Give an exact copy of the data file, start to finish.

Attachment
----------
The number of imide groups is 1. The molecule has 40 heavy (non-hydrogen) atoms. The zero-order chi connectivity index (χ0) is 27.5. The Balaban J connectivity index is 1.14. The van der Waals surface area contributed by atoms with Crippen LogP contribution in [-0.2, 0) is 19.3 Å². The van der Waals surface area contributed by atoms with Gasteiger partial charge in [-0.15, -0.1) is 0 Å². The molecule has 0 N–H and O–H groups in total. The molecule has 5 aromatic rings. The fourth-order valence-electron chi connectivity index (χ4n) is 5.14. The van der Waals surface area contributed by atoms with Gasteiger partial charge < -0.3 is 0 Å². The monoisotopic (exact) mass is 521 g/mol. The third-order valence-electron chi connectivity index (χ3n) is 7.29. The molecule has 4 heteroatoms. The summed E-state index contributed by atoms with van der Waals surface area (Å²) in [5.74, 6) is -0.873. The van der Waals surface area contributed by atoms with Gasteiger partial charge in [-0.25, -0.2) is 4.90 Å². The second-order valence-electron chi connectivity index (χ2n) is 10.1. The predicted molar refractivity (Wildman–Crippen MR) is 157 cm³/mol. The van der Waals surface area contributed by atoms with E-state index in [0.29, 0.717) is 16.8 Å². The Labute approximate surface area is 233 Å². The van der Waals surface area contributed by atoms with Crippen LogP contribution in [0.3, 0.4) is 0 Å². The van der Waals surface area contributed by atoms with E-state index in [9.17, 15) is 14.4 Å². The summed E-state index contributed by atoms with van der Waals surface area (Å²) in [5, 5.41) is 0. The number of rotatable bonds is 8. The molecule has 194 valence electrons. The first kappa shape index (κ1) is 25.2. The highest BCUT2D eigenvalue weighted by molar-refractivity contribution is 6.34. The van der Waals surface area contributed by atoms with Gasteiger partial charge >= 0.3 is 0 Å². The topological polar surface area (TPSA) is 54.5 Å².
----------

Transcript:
The number of imide groups is 1. The molecule has 40 heavy (non-hydrogen) atoms. The zero-order chi connectivity index (χ0) is 27.5. The Balaban J connectivity index is 1.14. The van der Waals surface area contributed by atoms with Crippen LogP contribution in [-0.2, 0) is 19.3 Å². The van der Waals surface area contributed by atoms with Gasteiger partial charge in [-0.15, -0.1) is 0 Å². The molecule has 0 N–H and O–H groups in total. The molecule has 5 aromatic rings. The fourth-order valence-electron chi connectivity index (χ4n) is 5.14. The van der Waals surface area contributed by atoms with Gasteiger partial charge < -0.3 is 0 Å². The monoisotopic (exact) mass is 521 g/mol. The third-order valence-electron chi connectivity index (χ3n) is 7.29. The molecule has 4 heteroatoms. The summed E-state index contributed by atoms with van der Waals surface area (Å²) in [5.74, 6) is -0.873. The van der Waals surface area contributed by atoms with Gasteiger partial charge in [-0.25, -0.2) is 4.90 Å². The second-order valence-electron chi connectivity index (χ2n) is 10.1. The predicted molar refractivity (Wildman–Crippen MR) is 157 cm³/mol. The van der Waals surface area contributed by atoms with E-state index in [0.29, 0.717) is 16.8 Å². The Labute approximate surface area is 233 Å². The van der Waals surface area contributed by atoms with Crippen LogP contribution in [0.3, 0.4) is 0 Å². The van der Waals surface area contributed by atoms with E-state index in [9.17, 15) is 14.4 Å². The summed E-state index contributed by atoms with van der Waals surface area (Å²) in [5, 5.41) is 0. The number of rotatable bonds is 8. The molecule has 194 valence electrons. The first kappa shape index (κ1) is 25.2. The highest BCUT2D eigenvalue weighted by molar-refractivity contribution is 6.34. The van der Waals surface area contributed by atoms with Gasteiger partial charge >= 0.3 is 0 Å². The topological polar surface area (TPSA) is 54.5 Å².